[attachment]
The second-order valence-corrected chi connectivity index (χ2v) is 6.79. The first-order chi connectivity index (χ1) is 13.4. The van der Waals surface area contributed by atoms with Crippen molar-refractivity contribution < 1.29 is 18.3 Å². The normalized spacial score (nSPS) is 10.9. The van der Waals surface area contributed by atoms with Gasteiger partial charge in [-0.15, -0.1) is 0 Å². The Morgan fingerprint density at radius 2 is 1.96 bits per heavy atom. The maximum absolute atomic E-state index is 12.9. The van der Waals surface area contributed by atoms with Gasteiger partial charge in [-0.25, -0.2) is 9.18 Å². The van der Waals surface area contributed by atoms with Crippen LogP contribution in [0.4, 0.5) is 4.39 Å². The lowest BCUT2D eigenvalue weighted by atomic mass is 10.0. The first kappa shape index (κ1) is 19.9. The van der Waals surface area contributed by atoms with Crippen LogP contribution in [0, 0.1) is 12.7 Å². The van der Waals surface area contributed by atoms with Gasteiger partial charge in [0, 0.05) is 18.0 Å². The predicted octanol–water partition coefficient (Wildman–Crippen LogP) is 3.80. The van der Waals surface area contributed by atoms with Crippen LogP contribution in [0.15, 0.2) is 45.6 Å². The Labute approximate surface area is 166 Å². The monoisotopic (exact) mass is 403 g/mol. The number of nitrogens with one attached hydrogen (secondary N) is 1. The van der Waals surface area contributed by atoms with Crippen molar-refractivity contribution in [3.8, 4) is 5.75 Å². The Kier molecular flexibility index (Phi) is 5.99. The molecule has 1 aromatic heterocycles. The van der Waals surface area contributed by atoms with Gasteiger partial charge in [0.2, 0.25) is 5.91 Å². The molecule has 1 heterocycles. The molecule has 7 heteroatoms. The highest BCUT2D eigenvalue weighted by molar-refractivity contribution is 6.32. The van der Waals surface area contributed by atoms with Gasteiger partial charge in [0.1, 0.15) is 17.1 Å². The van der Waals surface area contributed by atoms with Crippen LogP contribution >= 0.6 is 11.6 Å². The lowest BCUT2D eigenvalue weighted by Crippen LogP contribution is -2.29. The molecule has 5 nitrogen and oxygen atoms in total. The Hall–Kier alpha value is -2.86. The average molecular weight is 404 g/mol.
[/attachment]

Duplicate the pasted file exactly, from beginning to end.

The second-order valence-corrected chi connectivity index (χ2v) is 6.79. The first-order chi connectivity index (χ1) is 13.4. The van der Waals surface area contributed by atoms with Crippen molar-refractivity contribution < 1.29 is 18.3 Å². The normalized spacial score (nSPS) is 10.9. The van der Waals surface area contributed by atoms with Gasteiger partial charge in [-0.15, -0.1) is 0 Å². The Morgan fingerprint density at radius 2 is 1.96 bits per heavy atom. The maximum absolute atomic E-state index is 12.9. The van der Waals surface area contributed by atoms with Gasteiger partial charge in [-0.25, -0.2) is 9.18 Å². The van der Waals surface area contributed by atoms with Crippen LogP contribution in [0.4, 0.5) is 4.39 Å². The lowest BCUT2D eigenvalue weighted by atomic mass is 10.0. The first kappa shape index (κ1) is 19.9. The van der Waals surface area contributed by atoms with Crippen LogP contribution in [0, 0.1) is 12.7 Å². The van der Waals surface area contributed by atoms with Gasteiger partial charge in [0, 0.05) is 18.0 Å². The predicted octanol–water partition coefficient (Wildman–Crippen LogP) is 3.80. The van der Waals surface area contributed by atoms with Crippen LogP contribution in [0.15, 0.2) is 45.6 Å². The Labute approximate surface area is 166 Å². The monoisotopic (exact) mass is 403 g/mol. The number of nitrogens with one attached hydrogen (secondary N) is 1. The van der Waals surface area contributed by atoms with Crippen molar-refractivity contribution in [3.8, 4) is 5.75 Å². The Kier molecular flexibility index (Phi) is 5.99. The molecule has 1 aromatic heterocycles. The van der Waals surface area contributed by atoms with Gasteiger partial charge in [0.2, 0.25) is 5.91 Å². The molecule has 1 heterocycles. The molecule has 7 heteroatoms. The highest BCUT2D eigenvalue weighted by molar-refractivity contribution is 6.32. The van der Waals surface area contributed by atoms with Gasteiger partial charge in [0.1, 0.15) is 17.1 Å². The van der Waals surface area contributed by atoms with Crippen LogP contribution >= 0.6 is 11.6 Å². The lowest BCUT2D eigenvalue weighted by Crippen LogP contribution is -2.29. The molecule has 5 nitrogen and oxygen atoms in total. The Hall–Kier alpha value is -2.86. The average molecular weight is 404 g/mol.